Arthritis Foundation Case Example

Over the course of two years, the Arthritis Foundation (AF) created and launched a “community patient-reported outcomes (PRO)” program called “INSIGHTS” for capturing insights from people with arthritis to be used to determine the patient-reported outcomes that should be collected from arthritis patients. While not an example of a PC-CIS (because they are still being piloted), the steps taken to create the INSIGHTS program reflect many of the principles and methods key to developing Patient-Centered Core Impact Sets (PC-CIS). INSIGHTS offers an opportunity to highlight these principles and methods. Components of the INSIGHTS program will be used as a case example throughout the PC-CIS Blueprint.

Background and Overview

Prior to creating the program, the Arthritis Foundation held a series of listening sessions with patients to gauge interest in and the potential value of a program that would collect PROs outside of the clinical setting (a “community-based PRO program”). The feedback from those sessions showed there was value in doing something like this as long as:

  • Uses of the data were transparent and explained clearly, and
  • Patients themselves could have access to the data

Establishing Patient Leadership

  • Multiple staff project leads had extensive lived experience and a long history of working with patients and families from the AF community. Individual patients living with forms of arthritis were recruited to provide insights on an ongoing basis.
  • The Juvenile Arthritis (JA) version of the INSIGHTS program focused on issues of importance to pediatric populations [*Note: The pediatric surveys are completed by parents as observers of the children since collecting PRO data from those under 18 years of age added complexity and required resources the program did not have access to].

Assessing and Building Readiness

For the INSIGHTS program, early considerations were technical and functional:

  • Who would own the data?
  • What would maintenance and upkeep cost?
  • Would the Health Insurance Portability and Accountability Act (HIPAA) be triggered in any way?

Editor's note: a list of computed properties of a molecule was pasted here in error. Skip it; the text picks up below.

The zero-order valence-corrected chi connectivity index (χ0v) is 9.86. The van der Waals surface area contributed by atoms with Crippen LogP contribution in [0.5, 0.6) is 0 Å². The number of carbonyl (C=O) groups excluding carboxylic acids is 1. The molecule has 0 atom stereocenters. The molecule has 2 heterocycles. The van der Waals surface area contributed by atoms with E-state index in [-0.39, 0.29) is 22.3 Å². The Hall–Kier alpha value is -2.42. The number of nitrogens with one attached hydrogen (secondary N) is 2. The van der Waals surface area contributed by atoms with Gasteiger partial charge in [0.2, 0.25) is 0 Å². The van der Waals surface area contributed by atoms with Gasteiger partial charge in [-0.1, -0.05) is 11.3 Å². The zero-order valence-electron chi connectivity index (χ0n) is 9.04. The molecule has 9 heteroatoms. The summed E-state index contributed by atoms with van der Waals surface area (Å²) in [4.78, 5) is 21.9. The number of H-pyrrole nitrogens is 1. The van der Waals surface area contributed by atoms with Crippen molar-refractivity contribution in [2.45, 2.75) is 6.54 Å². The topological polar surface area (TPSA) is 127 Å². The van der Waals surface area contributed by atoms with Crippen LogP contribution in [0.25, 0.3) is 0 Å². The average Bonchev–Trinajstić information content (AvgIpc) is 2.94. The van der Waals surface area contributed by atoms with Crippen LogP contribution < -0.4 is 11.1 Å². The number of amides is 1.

• How often should PRO surveys be done?
  • How often should analysis and data go to end-users?

In terms of resources, this was a significant commitment and investment from the Arthritis Foundation.  The opportunity to develop and maintain the program was a key element of fundraising efforts both from individual, and corporate donors and sponsors.

Maintaining Transparency

  • Throughout each phase of the project, decisions were made in partnership with various patient staff members and patient/parent volunteers.

Existing Patient-Reported Impact Data

  • The Foundation had already amassed a significant amount of data from prior efforts and years of community programming. Among the specific initiative data sets were two externally-led Patient-Focused Drug Development (PFDD) meetings with Voice-of-the-Patient reports (one on osteoarthritis and one in juvenile idiopathic arthritis(JIA)), the rheumatoid arthritis biologic survey conducted for an Institute for Clinical and Economic Review (ICER)  review, a series of local and national listening sessions with an array of patients and family members, multiple research work groups conducted in partnership with the Childhood Arthritis and Rheumatology Research Alliance (CARRA), and outputs of from a Patient-Centered Outcomes Research Institute (PCORI)-funded Engagement Award to develop a patient-driven research agenda.
  • In addition to all of these sources, the Arthritis Foundation had many years of evaluation data from conferences and local events through which patients and families expressed what they most needed and wanted for disease management and overall improvement of quality of life.